The main thing I took away from the festival was the sense that we can make a difference to the world around us through our everyday lives. It’s easy to worry that we’re not taking big enough actions to influence the world, but these strong Essex women influenced the world around them with their various skills and qualities along with their warmth and wit, both at work and at home. We may not have the time to start a revolution, but we can donate items to charities like the Red Box Project or help paint a women’s refuge; we can all identify something we feel passionately about, get involved in our community, and take small steps to change the world.

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Snapping the Stiletto Festival – Can You Help?

HMS Westcliff Cooks - courtesy of Southend Museums

HMS Westcliff Cooks – courtesy of Southend Museums

It’s just under a month until our Women’s History Festival at the University of Essex Business School and we’re really excited. We’ve got a great range of contributors, who’ll we be talking about over the next few weeks, and tickets have been going so fast we’ve shuffled things around so we can add 100 extra seats.

We are currently recruiting volunteers to help us in the run up and on the day. Please can you help by signing up to one (or more) of the “volunteer challenges” below?

Social Media

Can you help spread the word about the festival amongst your friends, family and colleagues? We’re asking people to sign us as social media volunteers, who’ll keep an eye out for our posts on Twitter, Facebook and on our blog and share them on their own accounts. Click here to learn more or sign up.

Stewarding

We want everyone coming to our festival to have a great time, so we need some extra people to help us welcome attendees, show them where the different events are taking place and to assist with the evaluation. Click here if you’d like to help.

Donate

On the day, we’re going to be collecting items on behalf of two important causes. The Red Box Project battles period poverty by distributing sanitary products to young women via schools. Beauty Banks collect beauty and hygiene products and pass them on to those who need them via foodbanks and shelters. Click the links to find out more.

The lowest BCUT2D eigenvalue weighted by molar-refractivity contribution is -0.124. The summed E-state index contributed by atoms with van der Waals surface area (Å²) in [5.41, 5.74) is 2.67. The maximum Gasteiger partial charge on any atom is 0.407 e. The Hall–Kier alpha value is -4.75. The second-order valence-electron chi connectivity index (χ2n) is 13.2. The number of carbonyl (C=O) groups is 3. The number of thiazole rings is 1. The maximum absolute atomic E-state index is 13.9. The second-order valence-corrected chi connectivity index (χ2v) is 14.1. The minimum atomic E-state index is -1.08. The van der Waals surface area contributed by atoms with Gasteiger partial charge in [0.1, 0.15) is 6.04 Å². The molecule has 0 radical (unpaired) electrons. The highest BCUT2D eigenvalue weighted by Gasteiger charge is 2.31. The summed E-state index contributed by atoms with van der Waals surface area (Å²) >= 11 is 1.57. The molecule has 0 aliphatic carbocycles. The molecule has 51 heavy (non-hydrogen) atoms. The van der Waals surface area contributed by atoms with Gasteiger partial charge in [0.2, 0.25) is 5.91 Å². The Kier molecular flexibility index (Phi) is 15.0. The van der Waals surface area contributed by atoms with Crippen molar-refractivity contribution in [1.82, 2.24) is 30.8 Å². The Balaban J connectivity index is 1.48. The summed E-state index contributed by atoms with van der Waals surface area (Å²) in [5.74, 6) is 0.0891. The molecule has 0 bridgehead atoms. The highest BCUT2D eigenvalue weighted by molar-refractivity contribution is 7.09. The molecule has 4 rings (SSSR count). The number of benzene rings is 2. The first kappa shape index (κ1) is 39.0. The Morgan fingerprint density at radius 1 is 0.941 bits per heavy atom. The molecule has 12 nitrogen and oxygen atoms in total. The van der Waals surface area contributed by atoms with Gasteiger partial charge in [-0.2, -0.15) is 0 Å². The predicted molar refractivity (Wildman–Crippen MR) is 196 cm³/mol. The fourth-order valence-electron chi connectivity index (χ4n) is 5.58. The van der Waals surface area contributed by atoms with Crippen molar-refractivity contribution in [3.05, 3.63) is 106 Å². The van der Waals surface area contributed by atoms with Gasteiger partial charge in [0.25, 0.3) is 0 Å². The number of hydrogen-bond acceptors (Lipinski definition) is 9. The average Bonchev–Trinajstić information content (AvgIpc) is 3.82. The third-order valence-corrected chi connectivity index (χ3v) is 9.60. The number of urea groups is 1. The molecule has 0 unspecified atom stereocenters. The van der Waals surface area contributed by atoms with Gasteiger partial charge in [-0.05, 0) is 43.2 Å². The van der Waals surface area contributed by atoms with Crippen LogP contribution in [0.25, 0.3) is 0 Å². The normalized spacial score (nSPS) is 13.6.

Pants to Period Poverty

Red box logoThe Red Box Project is a national initiative, supporting young people throughout their periods by providing red boxes filled with free period products to local schools. It was founded in March 2017 in Plymouth in response to articles about “Period Poverty” in the news, describing how young women are missing out on their education because they couldn’t afford the products they needed during their period.

 

At our upcoming festival, we are going to be collecting sanitary products for the Project to pass on to local young women.

If you are able to join us on Saturday 9th March and would like to donate, please bring along sealed packets of disposable towels, tampons or new underwear. If you would like more detailed donation guidelines or aren’t able to make it but would like to support The Red Box Project, more information can be found on their website.

There are still a few tickets available for our free Essex Women’s History Festival. They can be booked online here.